Publication: Wage Differentials Between the Public and Private Sector in India
The authors use 1993-94 and 1999-2000 India Employment and Unemployment surveys to investigate wage differentials between the public and private sectors as well as workers' decisions to join a particular sector. To obtain robust estimates of the wage differential, they apply three econometric techniques each relying on a different set of assumptions about the process of job selection. All three methods show that differences in wages between public sector workers and workers in the formal-private and informal-casual sectors are positive and high. Estimates show that, on average, the public sector premium ranges between 62 percent and 102 percent over the private-formal sector, and between 164 percent and 259 percent over the informal-casual sector, depending on the choice of methodology. The authors' review of wage differentials (estimated using similar methodologies) across the world shows that India has one of the largest differentials between wages of public workers and workers in the formal private sector. The wage differentials in India tend to be higher in rural as compared with urban areas, and are higher among women than among men. The wage differential also tends to be higher for low-skilled workers. There is considerable evidence of an increase in the wage differential between 1993-94 and 1999-2000.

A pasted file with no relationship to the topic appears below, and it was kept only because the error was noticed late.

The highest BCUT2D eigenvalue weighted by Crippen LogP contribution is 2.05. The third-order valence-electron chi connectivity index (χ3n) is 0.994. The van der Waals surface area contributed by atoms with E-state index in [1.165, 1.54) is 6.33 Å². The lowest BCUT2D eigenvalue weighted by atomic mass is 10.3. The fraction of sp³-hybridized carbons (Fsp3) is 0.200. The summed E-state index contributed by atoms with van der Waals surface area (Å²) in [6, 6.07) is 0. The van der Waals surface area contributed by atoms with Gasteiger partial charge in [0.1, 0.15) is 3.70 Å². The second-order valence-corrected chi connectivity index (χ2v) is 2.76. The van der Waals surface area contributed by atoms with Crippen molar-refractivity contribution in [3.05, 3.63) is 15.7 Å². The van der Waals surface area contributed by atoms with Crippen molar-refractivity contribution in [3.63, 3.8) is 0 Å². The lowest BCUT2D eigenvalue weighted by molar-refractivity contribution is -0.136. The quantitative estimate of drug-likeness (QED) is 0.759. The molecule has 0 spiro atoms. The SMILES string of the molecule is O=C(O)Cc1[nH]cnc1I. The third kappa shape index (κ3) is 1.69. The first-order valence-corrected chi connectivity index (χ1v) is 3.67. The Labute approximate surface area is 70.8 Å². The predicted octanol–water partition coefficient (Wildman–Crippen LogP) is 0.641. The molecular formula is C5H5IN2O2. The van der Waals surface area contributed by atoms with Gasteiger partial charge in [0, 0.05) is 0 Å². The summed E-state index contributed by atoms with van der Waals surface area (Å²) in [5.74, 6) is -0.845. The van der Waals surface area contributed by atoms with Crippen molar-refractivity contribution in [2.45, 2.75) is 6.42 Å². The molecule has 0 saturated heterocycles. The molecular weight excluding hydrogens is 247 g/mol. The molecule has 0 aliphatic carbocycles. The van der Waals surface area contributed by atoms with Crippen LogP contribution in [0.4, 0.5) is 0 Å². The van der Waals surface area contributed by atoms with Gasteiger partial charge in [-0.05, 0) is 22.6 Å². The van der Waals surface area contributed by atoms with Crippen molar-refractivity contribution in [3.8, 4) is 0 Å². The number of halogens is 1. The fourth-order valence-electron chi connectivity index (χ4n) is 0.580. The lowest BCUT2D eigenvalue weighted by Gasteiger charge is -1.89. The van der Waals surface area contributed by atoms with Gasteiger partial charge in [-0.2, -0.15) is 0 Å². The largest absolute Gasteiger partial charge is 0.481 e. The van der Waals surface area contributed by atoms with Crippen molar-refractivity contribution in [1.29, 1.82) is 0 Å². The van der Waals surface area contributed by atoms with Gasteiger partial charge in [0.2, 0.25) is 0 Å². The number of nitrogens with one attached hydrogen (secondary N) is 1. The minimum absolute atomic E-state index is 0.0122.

Link to Data Set
“Glinskaya, Elena; Lokshin, Michael. 2005. Wage Differentials Between the Public and Private Sector in India. Policy Research Working Paper; No. 3574. © World Bank, Washington, DC. http://hdl.handle.net/10986/8987 License: CC BY 3.0 IGO.”
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